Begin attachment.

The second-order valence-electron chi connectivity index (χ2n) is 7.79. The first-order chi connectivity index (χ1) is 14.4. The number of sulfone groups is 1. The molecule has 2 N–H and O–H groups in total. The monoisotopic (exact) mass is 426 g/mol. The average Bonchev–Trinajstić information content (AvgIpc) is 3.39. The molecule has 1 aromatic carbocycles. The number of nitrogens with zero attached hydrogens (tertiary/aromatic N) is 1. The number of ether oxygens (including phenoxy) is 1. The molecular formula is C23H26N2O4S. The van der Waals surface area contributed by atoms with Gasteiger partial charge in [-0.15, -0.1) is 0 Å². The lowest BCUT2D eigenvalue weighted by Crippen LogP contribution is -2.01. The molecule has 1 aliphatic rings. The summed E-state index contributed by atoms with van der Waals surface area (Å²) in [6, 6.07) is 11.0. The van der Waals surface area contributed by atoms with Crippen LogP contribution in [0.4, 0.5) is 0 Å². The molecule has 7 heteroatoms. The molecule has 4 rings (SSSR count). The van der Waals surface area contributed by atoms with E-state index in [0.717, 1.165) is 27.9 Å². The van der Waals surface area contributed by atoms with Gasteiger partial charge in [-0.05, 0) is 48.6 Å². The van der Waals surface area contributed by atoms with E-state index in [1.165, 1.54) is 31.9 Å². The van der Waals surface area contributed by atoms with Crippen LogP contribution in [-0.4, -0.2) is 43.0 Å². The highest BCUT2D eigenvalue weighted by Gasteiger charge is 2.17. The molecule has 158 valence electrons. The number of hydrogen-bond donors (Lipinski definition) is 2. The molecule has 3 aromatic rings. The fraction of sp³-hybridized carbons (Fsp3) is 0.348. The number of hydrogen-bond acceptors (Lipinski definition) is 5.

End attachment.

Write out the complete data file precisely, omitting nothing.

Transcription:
The second-order valence-electron chi connectivity index (χ2n) is 7.79. The first-order chi connectivity index (χ1) is 14.4. The number of sulfone groups is 1. The molecule has 2 N–H and O–H groups in total. The monoisotopic (exact) mass is 426 g/mol. The average Bonchev–Trinajstić information content (AvgIpc) is 3.39. The molecule has 1 aromatic carbocycles. The number of nitrogens with zero attached hydrogens (tertiary/aromatic N) is 1. The number of ether oxygens (including phenoxy) is 1. The molecular formula is C23H26N2O4S. The van der Waals surface area contributed by atoms with Gasteiger partial charge in [-0.15, -0.1) is 0 Å². The lowest BCUT2D eigenvalue weighted by Crippen LogP contribution is -2.01. The molecule has 1 aliphatic rings. The summed E-state index contributed by atoms with van der Waals surface area (Å²) in [6, 6.07) is 11.0. The van der Waals surface area contributed by atoms with Crippen LogP contribution in [0.4, 0.5) is 0 Å². The molecule has 7 heteroatoms. The molecule has 4 rings (SSSR count). The van der Waals surface area contributed by atoms with E-state index in [0.717, 1.165) is 27.9 Å². The van der Waals surface area contributed by atoms with Gasteiger partial charge in [-0.05, 0) is 48.6 Å². The van der Waals surface area contributed by atoms with E-state index in [1.165, 1.54) is 31.9 Å². The van der Waals surface area contributed by atoms with Crippen LogP contribution in [-0.4, -0.2) is 43.0 Å². The highest BCUT2D eigenvalue weighted by Gasteiger charge is 2.17. The molecule has 158 valence electrons. The number of hydrogen-bond donors (Lipinski definition) is 2. The molecule has 3 aromatic rings. The fraction of sp³-hybridized carbons (Fsp3) is 0.348. The number of hydrogen-bond acceptors (Lipinski definition) is 5.